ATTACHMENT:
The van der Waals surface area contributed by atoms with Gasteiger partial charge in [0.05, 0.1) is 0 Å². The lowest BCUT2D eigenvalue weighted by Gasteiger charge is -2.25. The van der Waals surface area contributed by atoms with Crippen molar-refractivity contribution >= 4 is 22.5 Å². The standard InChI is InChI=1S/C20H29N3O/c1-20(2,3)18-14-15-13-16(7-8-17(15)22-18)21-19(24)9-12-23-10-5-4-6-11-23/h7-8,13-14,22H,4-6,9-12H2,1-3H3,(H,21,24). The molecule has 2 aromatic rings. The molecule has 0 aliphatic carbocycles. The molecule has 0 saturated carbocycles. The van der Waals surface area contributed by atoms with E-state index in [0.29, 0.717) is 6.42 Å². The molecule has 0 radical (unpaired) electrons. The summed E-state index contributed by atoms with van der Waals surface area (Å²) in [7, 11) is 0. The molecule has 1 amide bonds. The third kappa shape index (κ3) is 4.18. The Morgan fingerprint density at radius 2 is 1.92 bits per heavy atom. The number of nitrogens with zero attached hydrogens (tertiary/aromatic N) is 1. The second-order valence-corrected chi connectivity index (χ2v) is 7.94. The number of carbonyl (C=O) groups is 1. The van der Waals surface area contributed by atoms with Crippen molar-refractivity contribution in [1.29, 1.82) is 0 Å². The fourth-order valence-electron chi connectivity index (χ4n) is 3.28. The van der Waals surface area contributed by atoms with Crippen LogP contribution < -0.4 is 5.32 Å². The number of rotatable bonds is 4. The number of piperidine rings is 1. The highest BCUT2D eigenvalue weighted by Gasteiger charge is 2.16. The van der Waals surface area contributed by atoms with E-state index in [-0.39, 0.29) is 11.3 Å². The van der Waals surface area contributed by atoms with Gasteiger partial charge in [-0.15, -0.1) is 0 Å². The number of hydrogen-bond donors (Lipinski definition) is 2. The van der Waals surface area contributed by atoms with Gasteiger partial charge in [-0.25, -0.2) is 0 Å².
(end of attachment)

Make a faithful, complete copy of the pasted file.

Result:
The van der Waals surface area contributed by atoms with Gasteiger partial charge in [0.05, 0.1) is 0 Å². The lowest BCUT2D eigenvalue weighted by Gasteiger charge is -2.25. The van der Waals surface area contributed by atoms with Crippen molar-refractivity contribution >= 4 is 22.5 Å². The standard InChI is InChI=1S/C20H29N3O/c1-20(2,3)18-14-15-13-16(7-8-17(15)22-18)21-19(24)9-12-23-10-5-4-6-11-23/h7-8,13-14,22H,4-6,9-12H2,1-3H3,(H,21,24). The molecule has 2 aromatic rings. The molecule has 0 aliphatic carbocycles. The molecule has 0 saturated carbocycles. The van der Waals surface area contributed by atoms with E-state index in [0.29, 0.717) is 6.42 Å². The molecule has 0 radical (unpaired) electrons. The summed E-state index contributed by atoms with van der Waals surface area (Å²) in [7, 11) is 0. The molecule has 1 amide bonds. The third kappa shape index (κ3) is 4.18. The Morgan fingerprint density at radius 2 is 1.92 bits per heavy atom. The number of nitrogens with zero attached hydrogens (tertiary/aromatic N) is 1. The second-order valence-corrected chi connectivity index (χ2v) is 7.94. The number of carbonyl (C=O) groups is 1. The van der Waals surface area contributed by atoms with Crippen molar-refractivity contribution in [1.29, 1.82) is 0 Å². The fourth-order valence-electron chi connectivity index (χ4n) is 3.28. The van der Waals surface area contributed by atoms with Crippen LogP contribution < -0.4 is 5.32 Å². The number of rotatable bonds is 4. The number of piperidine rings is 1. The highest BCUT2D eigenvalue weighted by Gasteiger charge is 2.16. The van der Waals surface area contributed by atoms with E-state index in [-0.39, 0.29) is 11.3 Å². The van der Waals surface area contributed by atoms with Gasteiger partial charge in [-0.15, -0.1) is 0 Å². The number of hydrogen-bond donors (Lipinski definition) is 2. The van der Waals surface area contributed by atoms with Gasteiger partial charge in [-0.25, -0.2) is 0 Å².